#8762
Whirlibird
Whirlibird
Survivalist
member10

I concur, I was going for the delivering side of the equation not the receiving.
You are correct, it’s always something to think about.

In picking one’s own ammo, one has to pick appropriately. Be it FMJ, JHP or who knows what.

When choosing your own cover, something that will stop and defeat the largest caliber the ‘enemy’ might have is probably the most appropriate. Here in the US, the .50BMG is likely the worst thing one might face, outside of ‘shaped’ or breaching charges. But if it gets that bad, I hardly think we will be wondering whether or not our condo walls will stop bullets.

The problem? Most of the things we consider cover are only concealment, brick walls that are only a facade, interior walls that are merely two sheets of drywall and hardly stop a spitwad. Such is the reality of US and most modern construction in first world countries.

Bullets, especially large heavy bullets are hard to stop, especially in modern construction materials.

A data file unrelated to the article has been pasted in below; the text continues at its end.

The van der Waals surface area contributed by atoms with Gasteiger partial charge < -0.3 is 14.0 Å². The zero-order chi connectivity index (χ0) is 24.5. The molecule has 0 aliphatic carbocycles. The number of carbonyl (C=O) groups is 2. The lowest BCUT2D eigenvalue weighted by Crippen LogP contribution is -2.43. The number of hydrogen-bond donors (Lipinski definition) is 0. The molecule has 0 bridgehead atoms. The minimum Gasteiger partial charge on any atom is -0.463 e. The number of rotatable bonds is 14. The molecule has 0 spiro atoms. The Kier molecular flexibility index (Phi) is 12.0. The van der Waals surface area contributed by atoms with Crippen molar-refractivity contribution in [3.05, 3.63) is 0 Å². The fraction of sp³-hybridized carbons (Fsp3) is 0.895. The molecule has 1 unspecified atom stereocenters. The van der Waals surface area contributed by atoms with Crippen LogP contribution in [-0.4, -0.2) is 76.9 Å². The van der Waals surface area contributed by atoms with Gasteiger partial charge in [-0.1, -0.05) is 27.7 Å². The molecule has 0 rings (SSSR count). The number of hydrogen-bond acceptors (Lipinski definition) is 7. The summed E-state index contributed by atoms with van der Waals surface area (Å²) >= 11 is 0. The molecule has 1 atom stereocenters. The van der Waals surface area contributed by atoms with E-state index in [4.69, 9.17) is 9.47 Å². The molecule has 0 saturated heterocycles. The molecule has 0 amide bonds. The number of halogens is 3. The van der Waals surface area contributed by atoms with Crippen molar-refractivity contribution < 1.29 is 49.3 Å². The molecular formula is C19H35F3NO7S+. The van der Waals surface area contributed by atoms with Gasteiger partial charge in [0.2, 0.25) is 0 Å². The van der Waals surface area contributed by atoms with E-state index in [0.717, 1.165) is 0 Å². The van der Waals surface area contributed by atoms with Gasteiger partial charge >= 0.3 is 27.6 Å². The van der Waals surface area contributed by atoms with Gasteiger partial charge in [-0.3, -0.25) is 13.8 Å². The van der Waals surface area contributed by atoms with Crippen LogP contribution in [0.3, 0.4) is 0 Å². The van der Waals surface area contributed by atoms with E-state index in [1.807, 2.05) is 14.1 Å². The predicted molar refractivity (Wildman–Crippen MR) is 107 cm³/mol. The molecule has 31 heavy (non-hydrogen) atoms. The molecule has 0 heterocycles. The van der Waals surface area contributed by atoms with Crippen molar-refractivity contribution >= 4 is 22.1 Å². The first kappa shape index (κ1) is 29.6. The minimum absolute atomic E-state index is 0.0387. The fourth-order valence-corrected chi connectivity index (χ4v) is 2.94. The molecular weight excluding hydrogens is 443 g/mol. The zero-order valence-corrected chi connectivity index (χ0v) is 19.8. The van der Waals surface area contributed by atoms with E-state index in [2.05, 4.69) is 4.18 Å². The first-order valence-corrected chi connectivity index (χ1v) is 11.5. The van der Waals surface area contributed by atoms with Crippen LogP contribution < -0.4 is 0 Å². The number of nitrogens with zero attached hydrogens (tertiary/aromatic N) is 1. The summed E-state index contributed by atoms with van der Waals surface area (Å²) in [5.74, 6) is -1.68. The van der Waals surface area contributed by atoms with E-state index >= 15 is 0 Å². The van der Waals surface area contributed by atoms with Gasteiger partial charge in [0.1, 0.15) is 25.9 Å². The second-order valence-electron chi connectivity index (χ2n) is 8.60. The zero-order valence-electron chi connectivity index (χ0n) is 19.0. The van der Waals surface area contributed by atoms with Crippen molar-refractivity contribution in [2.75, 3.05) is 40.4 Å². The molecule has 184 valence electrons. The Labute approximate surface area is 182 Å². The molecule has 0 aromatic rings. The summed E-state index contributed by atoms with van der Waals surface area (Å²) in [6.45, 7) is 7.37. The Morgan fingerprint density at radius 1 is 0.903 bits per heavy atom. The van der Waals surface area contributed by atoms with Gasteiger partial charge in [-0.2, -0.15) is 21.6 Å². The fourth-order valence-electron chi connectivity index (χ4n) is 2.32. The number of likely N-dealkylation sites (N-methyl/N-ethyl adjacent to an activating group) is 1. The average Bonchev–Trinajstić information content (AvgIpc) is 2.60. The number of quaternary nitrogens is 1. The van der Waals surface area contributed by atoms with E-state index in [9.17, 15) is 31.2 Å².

I am reminded of a story that Elmer Keith related in one of his books.
Seems a bank robber decided to hole up in a second story hotel room up in Montana, and took a shot at the outside folk down below.
Well the townspeople took offense at this, got together and shot up the hotel room from the outside.
Several hundred rifle rounds later, they removed the sieve-like crook from the room.
This was back when construction was stronger and better.
Yet he was chewed up.

Then there’s Elfego Baca, survivor of probably more incoming rounds outside a war zone than anyone else.
There are many versions of the story, but here’s a snippet worth reading.

Nineteen-year-old Elfego Baca answered the call. After arresting one of the cowboys, a standoff ensued and Baca took shelter in a tiny mud shack, the jacal belonging to Geronimo Armijo. His fortress was made only of sticks and mud. Eighty cowhands from the surrounding ranches surrounded the shack and engaged in a gunfight, during which the men fired more than 4,000 rounds into the jacal. Baca and a status of Saint Anne survived the onslaught and emerged after thirty-six hours unharmed.
The Frisco Shootout was the largest and longest gunfight in history. One lone man with two 6-guns against about 80 well-heeled cowboys. After the gunfight, the atrocities against the local citizens of the Frisco valley stopped.
Elfego was tried and acquitted of killing one of the cowboys after the door to the jacal, with over 360 bullets, was presented as evidence.

The jacal had a floor 1.5 feet lower than the outside ground level, everything went over Baca.
A broomstick in the corner had 8 holes in it alone.

Location might just be as important as anything. Don’t be where the bullets are going.